Sub-Saharan Africa Adopts Circumcision Program

Four years ago, the World Health Organization determined medical circumcision reduces a man's likelihood of contracting HIV by 60 percent. Since then, large-scale circumcision programs have been growing slowly in sub-Saharan Africa. Two-thirds of the world's HIV positive people live there.


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Four years ago, the World Health Organization determined that medical circumcision reduces a man's likelihood of contracting HIV by 60 percent. Since then, large-scale circumcision programs have been growing slowly in sub-Saharan Africa - two-thirds of the world's HIV-positive people live there. Now, one such program is gaining momentum because of the decree of a king. Anders Kelto reports from South Africa.

ANDERS KELTO: Here in Pietermaritzburg, the capital of the eastern South African province of KwaZulu-Natal, the Boom Street Community Health Clinic is bustling. More than a hundred teenage boys are packed into a small room. Many are forced to share their seats. At the front of the room, a nurse holds up a wooden model of the male reproductive organ. She pulls back the foreskin, a brown sock, and explains the procedure the boys are about to receive.

Unidentified Woman #1: (Foreign language spoken)

KELTO: Moneri Tsolo is seventeen and lives across town. He says he's getting circumcised to reduce his chances of getting HIV.

Mr. MONERI TSOLO: I know that, if I do this, it can help me so much. It can help me to protect myself.

KELTO: Since the World Health Organization concluded that circumcision reduces men's likelihood of contracting HIV, and indirectly benefits women by reducing overall infection rates, 13 countries in sub-Saharan Africa have begun to explore circumcision programs.

Cynthia Nhlapo is a project manager for Society for Family Health, the NGO that runs the clinic here in Pietermaritzburg. She says South Africa is still in the early stages of a campaign to have 5.6 million men circumcised by 2015.

Ms. CYNTHIA NHLAPO (Project Manager, Society for Family Health): We're currently embarking on a catch-up phase, where we're trying to get all the men that were not circumcised as babies circumcised.

KELTO: She says the program here in KwaZulu-Natal is now picking up steam. And that's largely thanks to one person: the Zulu king.

Mr. ZAKHE NDIMANDE: (Foreign language spoken)

KELTO: Back in the classroom, Zakhe Ndimande delivers a spirited lecture. He's a traditional Zulu leader, a robust man who looks slightly out of place in a gray pinstripe suit and polished wing tip shoes. He's here at the request of King Goodwill Zwelithini kaBhekuzulu, to talk about Zulu culture and the importance of being circumcised.

Mr. NDIMANDE: I was actually advising these boys in terms of how they should try to behave themselves, as they are actually on their way to manhood. So a man, to be a man, must definitely go through circumcision. It's one of our cultural values and norms and tradition.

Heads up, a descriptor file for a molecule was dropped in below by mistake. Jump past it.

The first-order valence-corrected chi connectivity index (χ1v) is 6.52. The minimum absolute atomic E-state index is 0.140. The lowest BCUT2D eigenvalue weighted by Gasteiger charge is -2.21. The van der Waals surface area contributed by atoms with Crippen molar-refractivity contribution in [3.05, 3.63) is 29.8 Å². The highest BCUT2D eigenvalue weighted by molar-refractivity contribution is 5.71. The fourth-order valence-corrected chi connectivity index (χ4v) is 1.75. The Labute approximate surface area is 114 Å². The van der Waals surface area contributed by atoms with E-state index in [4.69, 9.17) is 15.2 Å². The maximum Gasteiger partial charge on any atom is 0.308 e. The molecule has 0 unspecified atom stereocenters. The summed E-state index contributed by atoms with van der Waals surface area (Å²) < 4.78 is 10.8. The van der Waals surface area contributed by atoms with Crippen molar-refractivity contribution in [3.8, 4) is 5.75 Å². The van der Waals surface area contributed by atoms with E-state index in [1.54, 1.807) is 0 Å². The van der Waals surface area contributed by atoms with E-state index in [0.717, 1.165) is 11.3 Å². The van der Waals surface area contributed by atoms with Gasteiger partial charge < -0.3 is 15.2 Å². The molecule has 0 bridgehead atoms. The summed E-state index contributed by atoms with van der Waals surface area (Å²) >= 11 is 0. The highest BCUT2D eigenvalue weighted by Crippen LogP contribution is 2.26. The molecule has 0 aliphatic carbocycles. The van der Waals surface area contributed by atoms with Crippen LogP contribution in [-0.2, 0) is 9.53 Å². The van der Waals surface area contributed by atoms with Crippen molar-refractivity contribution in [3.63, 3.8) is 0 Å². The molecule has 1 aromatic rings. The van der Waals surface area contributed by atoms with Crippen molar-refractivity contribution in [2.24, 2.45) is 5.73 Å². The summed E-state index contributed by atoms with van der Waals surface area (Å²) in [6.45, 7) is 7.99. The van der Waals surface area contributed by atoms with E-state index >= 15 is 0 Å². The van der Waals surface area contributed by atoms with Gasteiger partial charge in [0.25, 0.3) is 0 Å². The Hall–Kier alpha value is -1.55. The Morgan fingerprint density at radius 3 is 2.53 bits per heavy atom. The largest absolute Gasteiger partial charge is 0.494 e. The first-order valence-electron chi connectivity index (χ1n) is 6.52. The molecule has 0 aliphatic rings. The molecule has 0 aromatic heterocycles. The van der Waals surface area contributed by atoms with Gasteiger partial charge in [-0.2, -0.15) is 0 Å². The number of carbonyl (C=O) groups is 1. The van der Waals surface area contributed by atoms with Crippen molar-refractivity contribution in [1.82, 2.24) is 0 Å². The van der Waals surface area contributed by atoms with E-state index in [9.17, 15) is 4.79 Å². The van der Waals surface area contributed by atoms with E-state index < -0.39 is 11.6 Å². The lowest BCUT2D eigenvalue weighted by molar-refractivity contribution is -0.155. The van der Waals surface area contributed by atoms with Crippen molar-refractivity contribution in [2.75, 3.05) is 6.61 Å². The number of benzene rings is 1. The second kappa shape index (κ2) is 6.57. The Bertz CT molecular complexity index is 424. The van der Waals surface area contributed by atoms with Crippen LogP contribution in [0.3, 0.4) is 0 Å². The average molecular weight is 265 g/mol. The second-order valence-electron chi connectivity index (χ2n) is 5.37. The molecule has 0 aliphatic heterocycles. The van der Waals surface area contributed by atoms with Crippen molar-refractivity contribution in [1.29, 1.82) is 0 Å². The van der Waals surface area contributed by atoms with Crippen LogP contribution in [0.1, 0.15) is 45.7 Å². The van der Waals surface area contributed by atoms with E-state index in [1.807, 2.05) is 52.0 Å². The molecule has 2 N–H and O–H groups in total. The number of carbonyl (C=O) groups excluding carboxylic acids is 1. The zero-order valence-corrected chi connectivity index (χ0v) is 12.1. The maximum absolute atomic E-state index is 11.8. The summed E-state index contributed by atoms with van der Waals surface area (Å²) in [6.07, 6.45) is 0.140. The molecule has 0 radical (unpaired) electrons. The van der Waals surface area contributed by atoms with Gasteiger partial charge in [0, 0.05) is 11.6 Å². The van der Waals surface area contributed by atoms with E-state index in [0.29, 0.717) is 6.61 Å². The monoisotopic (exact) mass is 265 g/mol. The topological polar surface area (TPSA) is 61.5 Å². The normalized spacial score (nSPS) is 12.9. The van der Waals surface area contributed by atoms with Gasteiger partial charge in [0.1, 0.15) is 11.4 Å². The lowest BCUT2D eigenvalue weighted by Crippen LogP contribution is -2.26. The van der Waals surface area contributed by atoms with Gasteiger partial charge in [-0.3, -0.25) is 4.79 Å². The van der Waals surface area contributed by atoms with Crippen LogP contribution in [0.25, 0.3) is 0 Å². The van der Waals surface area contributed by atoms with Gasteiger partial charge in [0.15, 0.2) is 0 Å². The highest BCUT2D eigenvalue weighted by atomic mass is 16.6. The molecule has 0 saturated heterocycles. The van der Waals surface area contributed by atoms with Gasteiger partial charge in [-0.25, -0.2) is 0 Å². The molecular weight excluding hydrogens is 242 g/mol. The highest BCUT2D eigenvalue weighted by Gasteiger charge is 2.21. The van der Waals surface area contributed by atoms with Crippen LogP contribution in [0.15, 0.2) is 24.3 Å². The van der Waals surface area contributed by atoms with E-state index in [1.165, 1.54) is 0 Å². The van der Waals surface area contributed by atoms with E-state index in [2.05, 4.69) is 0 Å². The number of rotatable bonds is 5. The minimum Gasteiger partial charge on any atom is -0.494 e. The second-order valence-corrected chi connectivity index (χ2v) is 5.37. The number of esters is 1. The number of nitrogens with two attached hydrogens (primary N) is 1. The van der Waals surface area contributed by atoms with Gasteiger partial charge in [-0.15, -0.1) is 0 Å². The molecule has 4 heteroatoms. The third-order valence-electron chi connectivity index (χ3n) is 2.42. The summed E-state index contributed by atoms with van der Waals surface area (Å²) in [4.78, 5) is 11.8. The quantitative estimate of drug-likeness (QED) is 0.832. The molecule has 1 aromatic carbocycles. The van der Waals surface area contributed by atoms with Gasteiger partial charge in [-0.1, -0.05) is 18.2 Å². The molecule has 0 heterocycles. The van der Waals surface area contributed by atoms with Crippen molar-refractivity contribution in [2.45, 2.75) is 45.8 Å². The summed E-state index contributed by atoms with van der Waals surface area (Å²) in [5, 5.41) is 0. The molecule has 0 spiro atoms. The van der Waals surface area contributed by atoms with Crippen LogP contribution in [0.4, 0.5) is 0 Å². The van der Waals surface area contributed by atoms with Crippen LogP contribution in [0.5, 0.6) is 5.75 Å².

KELTO: Circumcision hadn't been practiced by Zulus for nearly 200 years. But last year, the king issued a decree - one that Nhlapo says made a huge difference.

Ms. NHLAPO: The king in KwaZulu-Natal gave a directive last year to say men in KwaZulu-Natal should go forward for male circumcision because he then understood the protective effect of male circumcision for HIV prevention. In KwaZulu-Natal specifically, the king's word is taken seriously and it has urged men old and young to come forward for male circumcision.

KELTO: She says getting the support of cultural leaders is proving equally important in other parts of the continent. And in areas where traditional circumcision, a controversial practice in which the foreskin is removed by often untrained practitioners, some governments are encouraging or requiring cultural groups to use medical professionals.

According to a recent UN report, more than 350,000 men underwent medical circumcision in Africa last year - three-and-a-half times more than the previous year. That number is expected to grow in 2011.

Circumcision is considered a complement to other, more effective forms of prevention, including condoms, abstinence and monogamy. But in many parts of Africa, the procedure is seen as a necessary weapon in the war against HIV.

After the cultural lesson, the boys move to the medical facility, a temporary building with four small operating rooms. They sit in line and wait for their names to be called.

(Soundbite of beeping)

Unidentified Woman #2: Four is ready.

Unidentified Man: OK, you can come...

KELTO: Moneri Tsolo is up next.

Are you nervous?

Mr. TSOLO: No, not at all, but yes. Yes, I'm a little scared.

KELTO: His name is called, and he steps into the operating room to help protect himself from HIV, and to become a Zulu man.

For NPR News, I'm Anders Kelto in Pietermaritzburg, South Africa.

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